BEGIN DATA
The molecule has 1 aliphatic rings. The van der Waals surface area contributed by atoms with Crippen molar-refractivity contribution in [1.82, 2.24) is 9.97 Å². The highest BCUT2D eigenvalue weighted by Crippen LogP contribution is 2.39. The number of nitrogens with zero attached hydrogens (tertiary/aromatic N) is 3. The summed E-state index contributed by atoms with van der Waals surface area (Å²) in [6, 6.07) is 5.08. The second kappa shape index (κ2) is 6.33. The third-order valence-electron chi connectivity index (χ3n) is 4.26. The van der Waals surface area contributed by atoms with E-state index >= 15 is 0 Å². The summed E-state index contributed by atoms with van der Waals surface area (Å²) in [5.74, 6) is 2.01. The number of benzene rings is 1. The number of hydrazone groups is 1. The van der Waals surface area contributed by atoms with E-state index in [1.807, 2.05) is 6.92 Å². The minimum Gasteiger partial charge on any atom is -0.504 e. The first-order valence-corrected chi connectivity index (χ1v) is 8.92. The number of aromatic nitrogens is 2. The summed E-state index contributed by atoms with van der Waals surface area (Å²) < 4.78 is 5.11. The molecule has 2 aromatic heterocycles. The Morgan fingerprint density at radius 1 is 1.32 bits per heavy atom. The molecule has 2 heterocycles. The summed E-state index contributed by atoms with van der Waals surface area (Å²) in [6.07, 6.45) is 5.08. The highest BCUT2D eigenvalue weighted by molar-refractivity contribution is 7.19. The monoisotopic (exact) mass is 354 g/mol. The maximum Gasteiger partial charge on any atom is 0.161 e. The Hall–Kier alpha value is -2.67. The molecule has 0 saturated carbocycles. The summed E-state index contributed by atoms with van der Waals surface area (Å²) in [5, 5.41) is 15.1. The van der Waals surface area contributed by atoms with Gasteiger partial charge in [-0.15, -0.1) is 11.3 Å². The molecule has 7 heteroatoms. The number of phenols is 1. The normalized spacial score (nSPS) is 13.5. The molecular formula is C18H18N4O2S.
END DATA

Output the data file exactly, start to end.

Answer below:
The molecule has 1 aliphatic rings. The van der Waals surface area contributed by atoms with Crippen molar-refractivity contribution in [1.82, 2.24) is 9.97 Å². The highest BCUT2D eigenvalue weighted by Crippen LogP contribution is 2.39. The number of nitrogens with zero attached hydrogens (tertiary/aromatic N) is 3. The summed E-state index contributed by atoms with van der Waals surface area (Å²) in [6, 6.07) is 5.08. The second kappa shape index (κ2) is 6.33. The third-order valence-electron chi connectivity index (χ3n) is 4.26. The van der Waals surface area contributed by atoms with E-state index >= 15 is 0 Å². The summed E-state index contributed by atoms with van der Waals surface area (Å²) in [5.74, 6) is 2.01. The number of benzene rings is 1. The number of hydrazone groups is 1. The van der Waals surface area contributed by atoms with E-state index in [1.807, 2.05) is 6.92 Å². The minimum Gasteiger partial charge on any atom is -0.504 e. The first-order valence-corrected chi connectivity index (χ1v) is 8.92. The number of aromatic nitrogens is 2. The summed E-state index contributed by atoms with van der Waals surface area (Å²) < 4.78 is 5.11. The molecule has 2 aromatic heterocycles. The Morgan fingerprint density at radius 1 is 1.32 bits per heavy atom. The molecule has 2 heterocycles. The summed E-state index contributed by atoms with van der Waals surface area (Å²) in [6.07, 6.45) is 5.08. The highest BCUT2D eigenvalue weighted by molar-refractivity contribution is 7.19. The monoisotopic (exact) mass is 354 g/mol. The maximum Gasteiger partial charge on any atom is 0.161 e. The Hall–Kier alpha value is -2.67. The molecule has 0 saturated carbocycles. The summed E-state index contributed by atoms with van der Waals surface area (Å²) in [5, 5.41) is 15.1. The van der Waals surface area contributed by atoms with Gasteiger partial charge in [-0.15, -0.1) is 11.3 Å². The molecule has 7 heteroatoms. The number of phenols is 1. The normalized spacial score (nSPS) is 13.5. The molecular formula is C18H18N4O2S.